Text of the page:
My guess is we'd probably have at least another quarter, 2 in the fourth quarter of that, and we'll see what it looks like into the first quarter of next fiscal year.

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Brian Patrick Holland, D.A. Davidson & Co., Research Division - Senior VP & Senior Research Analyst [8]

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Okay. And then I'll just -- just one last one for me. On the Retail side, you referenced in your prepared remarks, obviously, the 4% growth prior to the COVID-19 demand surge. Obviously, you had big channel expansion plans and initiatives underway.

Just curious given the commentary that we've heard, it sounds like those flowed through, although I'm sure there's some demand surge in there as well. Any impact to the timing or your ability to get all of those sort of plans that have been set in place, I guess, specifically club and dollar channels ahead of all this and whether there's any impact going forward?

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David A. Ciesinski, Lancaster Colony Corporation - President, CEO & Director [9]

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So far, no. I mean we were fortunate that we began shipping those products in January, and in some cases, February. So those pipes were already starting to build. I think the more likely impact could be on future products that are in the works because, as I'm sure, you're canvassing other manufacturers in your conversations, what you're hearing is retailers are really focusing pretty narrowly on execution.

But within the realm of what you're talking about there, those products have been out there. And I would say the same is true for things like Buffalo Wild Wings and Chick-fil-A sauce. I mean, fortunately, those products are relevant enough, customers are excited about them enough that they're saying, "Hey, just bring them." And even in spite of everything that's going on.

Brian, one thing that I would note that wasn't in my prepared comments, but it may help you understand the algorithm a little bit as far as our operating costs. So we've done 2 things. And one is, obviously, we put in place bonuses and incentives for frontline workers that I have talked about.

But the other thing that we've done is we did enact a voluntary furlough program at select locations, where we're allowing employees that may have an underlying health concern or may be of such an age that they're concerned about working, and we're allowing those employees to opt out. And then what we're doing is we're taking the savings from that voluntary furlough program, and we're actually using that to fund the incremental $2 an hour that we're paying for those other employees.

So if you're modeling this out, on a labor basis, it's essentially a push. The voluntary furlough program is funding what we're doing on the incremental bonus.

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Thomas K. Pigott, Lancaster Colony Corporation - VP, Assistant Secretary & CFO [10]

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Yes, Brian, I'll just add -- this is Tom. I'll add a little more color to our margin outlook. From the way we look at it today, you have this favorable tailwind to the mix that Dave talked about, but you also have a lot -- reduction in Foodservice volume, which will impact our factory overhead absorption in that we have less volume going through the facilities and a fixed factory overhead piece to absorb. You've got the frontline incremental pay that Dave mentioned but then trying to offset that with the furlough program.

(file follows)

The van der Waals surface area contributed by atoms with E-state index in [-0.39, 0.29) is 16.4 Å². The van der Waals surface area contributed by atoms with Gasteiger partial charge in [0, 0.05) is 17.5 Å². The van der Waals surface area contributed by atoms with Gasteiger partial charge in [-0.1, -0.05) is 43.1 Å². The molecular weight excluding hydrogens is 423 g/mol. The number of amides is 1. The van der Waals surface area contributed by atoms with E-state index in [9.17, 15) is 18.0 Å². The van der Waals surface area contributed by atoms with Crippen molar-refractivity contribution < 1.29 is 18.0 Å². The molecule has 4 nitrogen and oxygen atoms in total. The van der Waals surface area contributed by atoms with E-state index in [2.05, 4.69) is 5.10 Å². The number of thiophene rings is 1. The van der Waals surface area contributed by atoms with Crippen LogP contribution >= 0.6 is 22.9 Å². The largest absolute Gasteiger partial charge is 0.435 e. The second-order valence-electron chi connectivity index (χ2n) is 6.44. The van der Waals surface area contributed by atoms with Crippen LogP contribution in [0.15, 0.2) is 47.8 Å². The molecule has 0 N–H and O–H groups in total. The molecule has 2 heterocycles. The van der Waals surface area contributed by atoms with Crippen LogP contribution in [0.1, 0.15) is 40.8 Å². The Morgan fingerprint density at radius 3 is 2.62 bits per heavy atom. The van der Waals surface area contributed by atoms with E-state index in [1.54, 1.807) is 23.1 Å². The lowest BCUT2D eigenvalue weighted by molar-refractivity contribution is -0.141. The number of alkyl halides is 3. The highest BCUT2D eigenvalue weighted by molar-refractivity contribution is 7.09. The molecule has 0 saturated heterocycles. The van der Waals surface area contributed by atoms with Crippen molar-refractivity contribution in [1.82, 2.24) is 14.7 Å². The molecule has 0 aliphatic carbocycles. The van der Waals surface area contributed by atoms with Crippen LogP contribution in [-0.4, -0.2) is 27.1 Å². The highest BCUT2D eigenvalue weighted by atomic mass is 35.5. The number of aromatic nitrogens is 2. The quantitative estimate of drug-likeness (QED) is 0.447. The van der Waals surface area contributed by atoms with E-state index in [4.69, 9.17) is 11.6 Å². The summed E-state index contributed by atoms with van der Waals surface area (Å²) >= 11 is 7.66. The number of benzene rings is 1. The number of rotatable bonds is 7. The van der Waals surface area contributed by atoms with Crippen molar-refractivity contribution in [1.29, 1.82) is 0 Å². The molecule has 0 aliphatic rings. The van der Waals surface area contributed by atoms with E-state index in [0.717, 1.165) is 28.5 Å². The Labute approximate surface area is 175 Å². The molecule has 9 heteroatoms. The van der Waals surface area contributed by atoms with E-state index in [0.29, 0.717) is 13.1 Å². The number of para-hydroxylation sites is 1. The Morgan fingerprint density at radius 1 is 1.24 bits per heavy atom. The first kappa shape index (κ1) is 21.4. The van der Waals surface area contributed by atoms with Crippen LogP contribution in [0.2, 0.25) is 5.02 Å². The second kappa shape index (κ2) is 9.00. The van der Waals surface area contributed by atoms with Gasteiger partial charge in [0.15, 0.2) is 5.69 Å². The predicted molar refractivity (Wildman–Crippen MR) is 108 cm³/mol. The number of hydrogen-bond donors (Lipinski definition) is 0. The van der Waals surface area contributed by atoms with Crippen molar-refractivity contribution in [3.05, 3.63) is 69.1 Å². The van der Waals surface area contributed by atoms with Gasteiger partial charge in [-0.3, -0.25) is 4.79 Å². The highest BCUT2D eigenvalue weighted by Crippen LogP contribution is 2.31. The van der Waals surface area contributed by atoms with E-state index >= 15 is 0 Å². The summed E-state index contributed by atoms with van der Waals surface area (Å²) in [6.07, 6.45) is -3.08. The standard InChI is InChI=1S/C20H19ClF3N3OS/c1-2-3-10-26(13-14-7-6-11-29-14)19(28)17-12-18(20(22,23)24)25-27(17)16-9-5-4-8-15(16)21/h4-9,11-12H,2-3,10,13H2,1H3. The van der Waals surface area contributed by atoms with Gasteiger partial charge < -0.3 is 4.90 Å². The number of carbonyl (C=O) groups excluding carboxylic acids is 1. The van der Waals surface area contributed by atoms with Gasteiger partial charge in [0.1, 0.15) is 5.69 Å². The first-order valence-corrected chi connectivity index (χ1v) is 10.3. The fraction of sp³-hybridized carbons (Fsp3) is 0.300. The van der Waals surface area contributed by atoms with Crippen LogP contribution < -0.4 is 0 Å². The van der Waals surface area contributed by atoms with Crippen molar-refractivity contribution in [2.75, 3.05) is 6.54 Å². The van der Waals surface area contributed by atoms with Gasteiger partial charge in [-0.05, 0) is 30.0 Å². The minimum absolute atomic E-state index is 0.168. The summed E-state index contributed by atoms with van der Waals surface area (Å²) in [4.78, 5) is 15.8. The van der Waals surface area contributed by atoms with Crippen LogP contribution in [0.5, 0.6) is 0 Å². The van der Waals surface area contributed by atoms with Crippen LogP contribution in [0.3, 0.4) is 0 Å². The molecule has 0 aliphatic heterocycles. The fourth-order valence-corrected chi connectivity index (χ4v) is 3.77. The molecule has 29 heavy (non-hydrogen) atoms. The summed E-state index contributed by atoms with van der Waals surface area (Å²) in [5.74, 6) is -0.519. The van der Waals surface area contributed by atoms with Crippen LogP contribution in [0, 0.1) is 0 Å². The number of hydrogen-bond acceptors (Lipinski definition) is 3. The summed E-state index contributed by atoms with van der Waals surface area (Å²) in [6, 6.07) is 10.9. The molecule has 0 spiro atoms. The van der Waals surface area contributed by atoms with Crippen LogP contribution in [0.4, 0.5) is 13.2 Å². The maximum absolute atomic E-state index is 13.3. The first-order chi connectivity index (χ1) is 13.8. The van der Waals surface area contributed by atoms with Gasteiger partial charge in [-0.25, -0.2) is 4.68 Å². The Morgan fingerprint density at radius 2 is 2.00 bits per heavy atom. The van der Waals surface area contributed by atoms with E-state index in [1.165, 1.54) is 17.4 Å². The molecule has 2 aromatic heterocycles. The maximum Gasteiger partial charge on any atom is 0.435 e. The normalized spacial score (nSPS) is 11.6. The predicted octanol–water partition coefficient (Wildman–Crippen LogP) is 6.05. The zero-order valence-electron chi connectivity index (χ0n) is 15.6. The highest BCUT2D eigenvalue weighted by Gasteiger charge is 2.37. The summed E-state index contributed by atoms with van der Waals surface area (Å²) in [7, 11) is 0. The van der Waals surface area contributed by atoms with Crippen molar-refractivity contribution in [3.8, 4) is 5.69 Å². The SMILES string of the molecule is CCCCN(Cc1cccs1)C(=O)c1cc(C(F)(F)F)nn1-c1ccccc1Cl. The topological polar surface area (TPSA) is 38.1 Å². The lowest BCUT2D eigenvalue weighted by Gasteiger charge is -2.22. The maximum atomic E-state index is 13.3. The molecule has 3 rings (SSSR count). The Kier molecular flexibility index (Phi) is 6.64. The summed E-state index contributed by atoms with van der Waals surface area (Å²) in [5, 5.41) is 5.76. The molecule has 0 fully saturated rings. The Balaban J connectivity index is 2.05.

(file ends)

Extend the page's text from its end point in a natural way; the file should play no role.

And then there's some other items that we're doing to make sure we operate safely, the shift separation, extra sanitation, and other procedures just to manage the risk. So there are a number of tailwinds as well as headwinds as we look at Q4 and going forward.

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Operator [11]

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Your next question comes from Ryan Bell of Consumer Edge Research.

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Ryan Blaze Bell, Consumer Edge Research, LLC - Research Analyst [12]

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Do you see your current environment helping -- the current environment helping to create more opportunities to bring Foodservice products to Retail in the short term and then maybe in the medium term?

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David A. Ciesinski, Lancaster Colony Corporation - President, CEO & Director [13]

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Certainly, over the intermediate term, I think, as much as I'd like to say, it will help us right now, I mean, for deals that we have negotiated license agreements, I think retailers are excited about it, and I believe our Foodservice customers are excited about that. As it pertains to new deals, I would surmise that Foodservice operators are really focusing on their core business.

Over a longer period of time, Ryan, I think this is really going to help us because it helps to create a diversified stream of revenue and profit for the operators to help them sustain any sort of things that their business might encounter, hopefully not another COVID-19 or COVID-20, let's say, but just creates another source of revenue and just another source of strength for their business.

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Ryan Blaze Bell, Consumer Edge Research, LLC - Research Analyst [14]

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Great. And during a recessionary environment, could you speak about your thoughts of the puts and takes between food-at-home and food-away-from-home consumption, especially as you have 2 business units that operate in each?